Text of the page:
I’ve been writing this column since 2002, and because of it I have been able to meet and even become personal friends with quite a few interesting people.
One of those is bourbon master distiller Steve Nally.
Nally is a big believer in the bottom-to-the-top business approach. That’s the way he did it ... starting at the bottom and working his way to the top.
As a 21-year-old living in Loretto, he needed a job. He wasn’t sure what he was going to do to make a living, but he felt sure it wasn’t going to be in farming. Living only a short distance from Maker’s Mark Distillery in Loretto, he decided that would be a good place to start his search for employment.
For the next 15 years, he was a Maker’s Mark man, eventually becoming the distillery’s master distiller in 1988.
Over his career, Nally did it all.
“My first job there was growing yeast,” he said. “I was a janitor, night watchman, warehouse supervisor, bottling assistant and even a mechanic.”
Nally is proud that at Maker’s Mark he worked at every job at the distillery in Loretto. Ultimately, during his time there, he learned the expertise of developing and making a bourbon recipe.
My friendship with Nally and his wife, Donna, who had become an on-site marketing director at Maker’s Mark, rose to the point where they visited our home in Bowling Green. Later, my wife and I were invited to a birthday party for Nally at his home in Loretto.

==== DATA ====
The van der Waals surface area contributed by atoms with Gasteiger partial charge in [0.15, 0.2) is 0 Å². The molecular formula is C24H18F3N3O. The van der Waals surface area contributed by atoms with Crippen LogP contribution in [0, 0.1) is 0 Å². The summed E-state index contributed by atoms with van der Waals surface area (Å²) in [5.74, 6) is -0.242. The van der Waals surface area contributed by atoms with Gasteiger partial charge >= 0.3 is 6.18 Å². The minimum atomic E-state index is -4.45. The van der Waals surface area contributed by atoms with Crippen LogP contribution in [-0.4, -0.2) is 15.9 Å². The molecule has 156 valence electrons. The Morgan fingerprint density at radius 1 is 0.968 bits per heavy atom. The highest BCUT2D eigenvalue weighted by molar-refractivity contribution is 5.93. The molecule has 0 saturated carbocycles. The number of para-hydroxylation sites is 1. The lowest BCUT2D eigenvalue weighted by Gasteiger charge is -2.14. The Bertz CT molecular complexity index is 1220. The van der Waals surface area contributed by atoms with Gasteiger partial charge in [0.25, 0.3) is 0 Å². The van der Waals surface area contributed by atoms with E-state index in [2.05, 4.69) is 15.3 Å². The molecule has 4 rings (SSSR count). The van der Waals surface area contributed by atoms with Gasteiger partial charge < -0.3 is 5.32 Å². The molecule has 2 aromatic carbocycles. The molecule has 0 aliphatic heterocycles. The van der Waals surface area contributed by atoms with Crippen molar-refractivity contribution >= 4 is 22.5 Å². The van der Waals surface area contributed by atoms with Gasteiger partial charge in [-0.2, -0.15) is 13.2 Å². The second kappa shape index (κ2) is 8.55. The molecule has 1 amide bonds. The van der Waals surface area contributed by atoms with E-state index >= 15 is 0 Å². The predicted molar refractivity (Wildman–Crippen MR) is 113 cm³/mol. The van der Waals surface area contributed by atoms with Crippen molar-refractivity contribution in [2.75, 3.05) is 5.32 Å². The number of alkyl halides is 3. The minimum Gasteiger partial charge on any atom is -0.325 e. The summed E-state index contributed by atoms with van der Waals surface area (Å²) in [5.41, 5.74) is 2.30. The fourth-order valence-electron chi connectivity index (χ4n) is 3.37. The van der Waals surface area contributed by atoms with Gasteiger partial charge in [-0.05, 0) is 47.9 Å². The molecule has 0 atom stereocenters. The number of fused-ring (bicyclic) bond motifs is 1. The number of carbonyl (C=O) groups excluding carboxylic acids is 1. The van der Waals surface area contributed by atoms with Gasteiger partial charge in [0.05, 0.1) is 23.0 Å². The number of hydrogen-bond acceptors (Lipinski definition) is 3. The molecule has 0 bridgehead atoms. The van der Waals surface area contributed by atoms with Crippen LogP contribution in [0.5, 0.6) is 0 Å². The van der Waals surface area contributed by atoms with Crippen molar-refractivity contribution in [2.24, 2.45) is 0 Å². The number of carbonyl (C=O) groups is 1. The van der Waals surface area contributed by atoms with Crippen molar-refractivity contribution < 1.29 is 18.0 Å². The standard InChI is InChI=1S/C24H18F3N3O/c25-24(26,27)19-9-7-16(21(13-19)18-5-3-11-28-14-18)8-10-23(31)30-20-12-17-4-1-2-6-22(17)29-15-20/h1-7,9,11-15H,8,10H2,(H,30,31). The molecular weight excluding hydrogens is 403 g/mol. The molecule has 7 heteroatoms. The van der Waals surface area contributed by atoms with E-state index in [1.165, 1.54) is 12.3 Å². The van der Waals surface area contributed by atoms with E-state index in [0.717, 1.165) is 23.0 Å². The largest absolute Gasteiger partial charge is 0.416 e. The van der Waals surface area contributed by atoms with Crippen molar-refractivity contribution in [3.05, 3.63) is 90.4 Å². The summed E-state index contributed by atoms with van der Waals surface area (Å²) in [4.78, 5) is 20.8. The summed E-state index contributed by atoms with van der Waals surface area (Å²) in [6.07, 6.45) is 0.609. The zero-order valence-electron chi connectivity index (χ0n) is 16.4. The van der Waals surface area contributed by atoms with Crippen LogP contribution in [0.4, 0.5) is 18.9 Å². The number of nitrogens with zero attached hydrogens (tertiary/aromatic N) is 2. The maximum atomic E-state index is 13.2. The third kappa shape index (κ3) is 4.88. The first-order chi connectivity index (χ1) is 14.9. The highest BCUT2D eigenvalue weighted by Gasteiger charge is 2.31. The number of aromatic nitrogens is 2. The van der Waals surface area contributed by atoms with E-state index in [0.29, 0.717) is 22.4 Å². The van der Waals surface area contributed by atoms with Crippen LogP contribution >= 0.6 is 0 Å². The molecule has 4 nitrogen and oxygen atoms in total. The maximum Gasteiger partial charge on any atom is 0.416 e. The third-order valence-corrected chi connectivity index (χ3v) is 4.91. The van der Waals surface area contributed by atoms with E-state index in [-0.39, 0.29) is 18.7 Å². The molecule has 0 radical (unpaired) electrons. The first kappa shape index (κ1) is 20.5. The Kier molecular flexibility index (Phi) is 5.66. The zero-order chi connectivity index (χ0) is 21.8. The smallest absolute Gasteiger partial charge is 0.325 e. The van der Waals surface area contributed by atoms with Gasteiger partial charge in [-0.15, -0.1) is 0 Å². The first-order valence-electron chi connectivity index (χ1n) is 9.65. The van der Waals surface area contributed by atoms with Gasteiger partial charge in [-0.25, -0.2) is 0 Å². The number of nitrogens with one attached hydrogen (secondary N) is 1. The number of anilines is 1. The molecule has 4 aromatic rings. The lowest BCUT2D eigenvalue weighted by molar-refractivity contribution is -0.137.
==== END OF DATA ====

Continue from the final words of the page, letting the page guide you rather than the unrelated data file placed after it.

As you might imagine, hospitality was abundant.
Listening to some of the locals talk about their moonshine days was a hoot. The truth is some of them were and are distilling some of those fruit-flavored jars that are passed along to family and friends.
Before leaving the party, Nally showed me his bourbon collection, and as I expected it was one worthy of a master distiller.
When the Nallys retired from the bourbon business in 2003, for all practical purposes his whiskey-making days were over. At least so he thought.
In mid-September 2007, his phone rang. It was a caller from Wyoming with an offer Nally couldn’t refuse. The caller wanted he and his wife to come west and open Wyoming’s first whiskey distillery.
“The great thing about this, I was involved from the very beginning,” he said, with an emphasis on the word “very.” “I met with the engineers, architects and building planners with regard to layout and positioning of equipment.”
The Nallys soon headed to Wyoming. It was Kirby, Wyo., to be exact, population 57, to start Wyoming Whiskey.
In 2013, however, another bourbon opportunity presented itself.
Nally was offered to be a part of a new distillery back in Kentucky.
“Of course our roots are back in Kentucky, and it would give Donna and me a chance to go back home,” he said. “By 2016, we were producing bourbon at Bardstown Bourbon Co.”
The new structure that sits on 100 acres of land just off the Bluegrass Parkway in Bardstown is described by some as the distillery of the future. With sleek, modern architecture, moss-covered interior walls, large glass panels and lots of visible stainless to produce the bourbon, the open design is meant to highlight the high-end Bottle & Bond kitchen and bar in the distillery.